HT Estates - - HTESTATES - Harsh Roongta

I have availed a hous­ing loan (dual rate with a monthly rest) for ` 45 lakh for a pe­riod of 15 years. The in­ter­est rate his­tory so far has been as fol­lows:

April 2010 – March 2012 – 8.75% On ex­piry of two years, (teaser loan) the in­ter­est rate was hiked to float­ing rates as fol­lows:

April 2012 – Sep 2013 – 11.65% Oct 2013 – Dec 2013 – 11.90 Jan 2014 – Present – 12% In Jan­uary 2013, I had an op­tion to switch over from a re­tail prime lend­ing rate (RPLR) of 4.75% to 6% on pay­ment of ` 11,553. But I did not ex­er­cise it. Now the term for the loan, which was ini­tially 180 in­stall­ments, has in­creased to 226 in­stall­ments (bal­ance term). On pay­ment of the one-time fee of

` 11,397, the bal­ance term will be re­duced to 170 in­stall­ments. How do I rec­tify the sit­u­a­tion and pre­vent such heavy losses?

- Anand Mal­ho­tra If your loan is availed from the bank, you should ask your bank to get your loan mi­grated from the PLR sys­tem to the base rate sys­tem, at no ad­di­tional cost. Once that is done, you will be au­to­mat­i­cally shifted to the base rate regime, where the rate

of in­ter­est will be bet­ter linked with the cur­rent in­ter­est rates.

Yes, you have been pay­ing an ex­or­bi­tantly higher rate of in­ter­est (when the av­er­age rate of in­ter­est was around 10.50%– 10.75%) for the last cou­ple of years af­ter the end of your teaser rate pe­riod. The cur­rent ( Jan­uary 2014) com­pet­i­tive rate in the mar­ket for a loan amount of ` 40 lakh to ` 45 lakh is around 10.25%. So, you should im­me­di­ately ex­er­cise the op­tion of switch­ing your loan to a lower rate of in­ter­est, ie, 10.25% if your cur­rent lender is of­fer­ing you to do the same at a small fee of ` 11,397.

You will quickly gain back this amount in a few months and then en­joy the ben­e­fit of lower rates for the bal­ance ten-

ure of the loan.

If your cur­rent lender is not will­ing to re­duce the rate of in­ter­est to 10.25% pa, you can eval­u­ate the op­tion of switch­ing your loan to an­other lender.

Since t he RBI and NHB h ave a l r e a dy i n s t r u c t e d banks and hous­ing fi­nance com­pa­nies not to charge the fore­clo­sure fee in re­spect of float­ing loans, you will not have to pay any penalty for shift­ing such loans. In fact, most lenders will agree to take over your loan with­out any sig­nif­i­cant pro­cess­ing fees.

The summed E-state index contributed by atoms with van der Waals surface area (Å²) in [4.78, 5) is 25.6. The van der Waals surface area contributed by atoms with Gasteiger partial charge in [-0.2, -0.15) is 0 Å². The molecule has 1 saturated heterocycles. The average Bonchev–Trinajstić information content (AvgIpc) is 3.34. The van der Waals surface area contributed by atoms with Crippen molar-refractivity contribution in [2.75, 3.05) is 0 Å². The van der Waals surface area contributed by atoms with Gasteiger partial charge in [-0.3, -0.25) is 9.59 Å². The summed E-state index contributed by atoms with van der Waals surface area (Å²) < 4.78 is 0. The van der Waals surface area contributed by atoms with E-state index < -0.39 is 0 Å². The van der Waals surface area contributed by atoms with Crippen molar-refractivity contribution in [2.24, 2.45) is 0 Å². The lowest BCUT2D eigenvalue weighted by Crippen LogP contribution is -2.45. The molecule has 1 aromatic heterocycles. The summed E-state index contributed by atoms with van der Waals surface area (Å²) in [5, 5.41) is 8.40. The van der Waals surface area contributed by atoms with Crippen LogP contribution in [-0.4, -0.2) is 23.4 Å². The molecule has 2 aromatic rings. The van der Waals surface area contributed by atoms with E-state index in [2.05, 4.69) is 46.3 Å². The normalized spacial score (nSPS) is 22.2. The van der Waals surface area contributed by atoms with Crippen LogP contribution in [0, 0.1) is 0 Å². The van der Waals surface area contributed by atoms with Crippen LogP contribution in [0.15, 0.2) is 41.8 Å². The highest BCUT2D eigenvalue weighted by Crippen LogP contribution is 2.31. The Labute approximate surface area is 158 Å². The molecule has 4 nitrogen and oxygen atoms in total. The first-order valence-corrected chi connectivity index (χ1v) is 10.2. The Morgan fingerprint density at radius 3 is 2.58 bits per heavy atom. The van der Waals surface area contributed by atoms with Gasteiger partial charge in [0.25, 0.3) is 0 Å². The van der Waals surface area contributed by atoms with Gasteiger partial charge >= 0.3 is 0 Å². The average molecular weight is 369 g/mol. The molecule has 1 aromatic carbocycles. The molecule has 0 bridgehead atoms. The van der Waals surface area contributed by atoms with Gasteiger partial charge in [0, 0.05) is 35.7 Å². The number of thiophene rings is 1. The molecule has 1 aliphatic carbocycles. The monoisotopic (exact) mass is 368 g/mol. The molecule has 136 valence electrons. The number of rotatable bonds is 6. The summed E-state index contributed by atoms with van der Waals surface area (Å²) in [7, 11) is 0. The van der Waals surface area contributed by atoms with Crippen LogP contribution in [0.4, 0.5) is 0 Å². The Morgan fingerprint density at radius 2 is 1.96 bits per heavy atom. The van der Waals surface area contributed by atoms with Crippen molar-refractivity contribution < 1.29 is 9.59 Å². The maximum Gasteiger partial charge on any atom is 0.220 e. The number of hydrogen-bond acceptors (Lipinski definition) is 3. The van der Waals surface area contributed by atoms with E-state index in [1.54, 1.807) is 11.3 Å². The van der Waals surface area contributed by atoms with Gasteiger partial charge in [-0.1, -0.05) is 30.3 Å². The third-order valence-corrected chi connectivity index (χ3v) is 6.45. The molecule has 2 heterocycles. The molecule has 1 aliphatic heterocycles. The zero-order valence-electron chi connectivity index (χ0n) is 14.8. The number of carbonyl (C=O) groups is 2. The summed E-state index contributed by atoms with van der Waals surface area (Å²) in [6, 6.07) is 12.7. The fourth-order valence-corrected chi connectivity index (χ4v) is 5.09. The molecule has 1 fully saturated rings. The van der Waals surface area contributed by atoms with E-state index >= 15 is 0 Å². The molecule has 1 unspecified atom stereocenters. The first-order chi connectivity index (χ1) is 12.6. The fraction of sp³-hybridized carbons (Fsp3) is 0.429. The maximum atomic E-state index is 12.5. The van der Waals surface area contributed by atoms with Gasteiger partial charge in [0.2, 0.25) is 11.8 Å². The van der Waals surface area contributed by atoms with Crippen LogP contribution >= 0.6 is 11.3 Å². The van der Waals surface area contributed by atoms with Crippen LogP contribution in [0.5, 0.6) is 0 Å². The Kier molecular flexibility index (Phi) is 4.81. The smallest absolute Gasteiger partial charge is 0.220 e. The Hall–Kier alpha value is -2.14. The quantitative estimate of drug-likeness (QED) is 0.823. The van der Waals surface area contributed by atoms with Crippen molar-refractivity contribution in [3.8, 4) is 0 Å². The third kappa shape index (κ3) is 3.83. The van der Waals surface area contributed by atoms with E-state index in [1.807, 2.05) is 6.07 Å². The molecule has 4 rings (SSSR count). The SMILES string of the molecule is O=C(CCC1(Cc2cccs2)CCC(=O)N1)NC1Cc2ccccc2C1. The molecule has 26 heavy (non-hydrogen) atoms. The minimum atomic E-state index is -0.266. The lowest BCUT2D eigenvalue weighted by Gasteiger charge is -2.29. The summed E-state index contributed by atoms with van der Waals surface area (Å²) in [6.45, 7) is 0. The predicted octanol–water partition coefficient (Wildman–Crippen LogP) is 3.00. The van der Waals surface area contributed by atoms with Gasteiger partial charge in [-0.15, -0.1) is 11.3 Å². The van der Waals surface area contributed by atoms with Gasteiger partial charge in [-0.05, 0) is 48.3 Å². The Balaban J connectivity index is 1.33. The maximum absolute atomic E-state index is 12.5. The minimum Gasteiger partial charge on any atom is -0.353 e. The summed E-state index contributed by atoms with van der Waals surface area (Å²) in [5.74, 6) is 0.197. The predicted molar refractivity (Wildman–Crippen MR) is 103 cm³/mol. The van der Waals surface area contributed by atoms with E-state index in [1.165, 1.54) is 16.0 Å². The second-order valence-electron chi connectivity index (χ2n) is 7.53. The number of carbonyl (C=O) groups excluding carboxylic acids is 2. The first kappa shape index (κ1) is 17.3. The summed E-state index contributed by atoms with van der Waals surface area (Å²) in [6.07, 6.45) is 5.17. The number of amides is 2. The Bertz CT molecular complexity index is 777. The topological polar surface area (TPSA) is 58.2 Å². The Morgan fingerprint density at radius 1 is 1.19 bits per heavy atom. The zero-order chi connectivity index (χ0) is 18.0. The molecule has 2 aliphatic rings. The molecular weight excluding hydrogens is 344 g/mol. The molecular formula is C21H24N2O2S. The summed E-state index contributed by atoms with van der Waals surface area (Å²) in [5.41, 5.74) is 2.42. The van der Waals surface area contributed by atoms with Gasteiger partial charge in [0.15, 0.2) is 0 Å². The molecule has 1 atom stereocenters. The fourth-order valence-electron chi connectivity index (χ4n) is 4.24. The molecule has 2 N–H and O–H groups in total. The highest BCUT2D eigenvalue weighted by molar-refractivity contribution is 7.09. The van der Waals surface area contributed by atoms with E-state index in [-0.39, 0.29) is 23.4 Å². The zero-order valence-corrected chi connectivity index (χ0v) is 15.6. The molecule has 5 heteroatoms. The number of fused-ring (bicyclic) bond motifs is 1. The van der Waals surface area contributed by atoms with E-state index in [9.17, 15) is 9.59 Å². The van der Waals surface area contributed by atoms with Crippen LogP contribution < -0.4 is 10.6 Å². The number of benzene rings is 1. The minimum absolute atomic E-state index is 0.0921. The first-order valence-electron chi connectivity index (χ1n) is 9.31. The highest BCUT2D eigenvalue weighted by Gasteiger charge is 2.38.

You will need a good track record of pay­ment of EMIs to be able to get an of­fer from an­other lender to take over your ex­ist­ing loan.

My wife and I are salaried em­ploy-

ees. We re­cently pur­chased a house in Mum­bai. My wife is the main ap­pli­cant and I am a co-ap­pli­cant. The EMI is paid from my wife’s ac­count (sin­gle hold­ing ac­count), and she will be claim­ing in­come tax de­duc­tion on ac­count of in­ter­est and prin­ci­pal. Can I also claim de­duc­tion on ac­count of in­ter­est and prin­ci­pal (ra­tio 50:50)? I al­ready own a flat in my name and I am claim­ing de­duc­tion on in­ter­est and prin­ci­pal pay­ment. If I rent out this flat, can I show the rental in­come as my in­come from hous­ing?

- Sud­hir Misra In or­der to claim tax ben­e­fits on home loans, you should ei­ther be an owner or a joint owner of the prop­erty. While own­ing the prop­erty, you should also be ser­vic­ing the loan so as to en­ti­tle you to the

tax ben­e­fits. Since your wife is ser­vic­ing the loan, you can­not claim the tax ben­e­fits in re­spect of this home loan. The tax ben­e­fits on home loan can be claimed only in your share of the home loan and not in the ra­tio of your own­er­ship of the home.

In case you want to claim the tax ben­e­fits in the ra­tio of 50%, you can pay 50% of the EMI to your wife and also ex­e­cute a MoU men­tion­ing all the facts about the prop­erty own­er­ship and ser­vic­ing of the loan. In case you de­cide to let out the prop­erty, you will be able to claim full in­ter­est against your rental in­come.

Harsh Roongta is CEO, Apna Paisa. He can be reached at ceo@ap­na­

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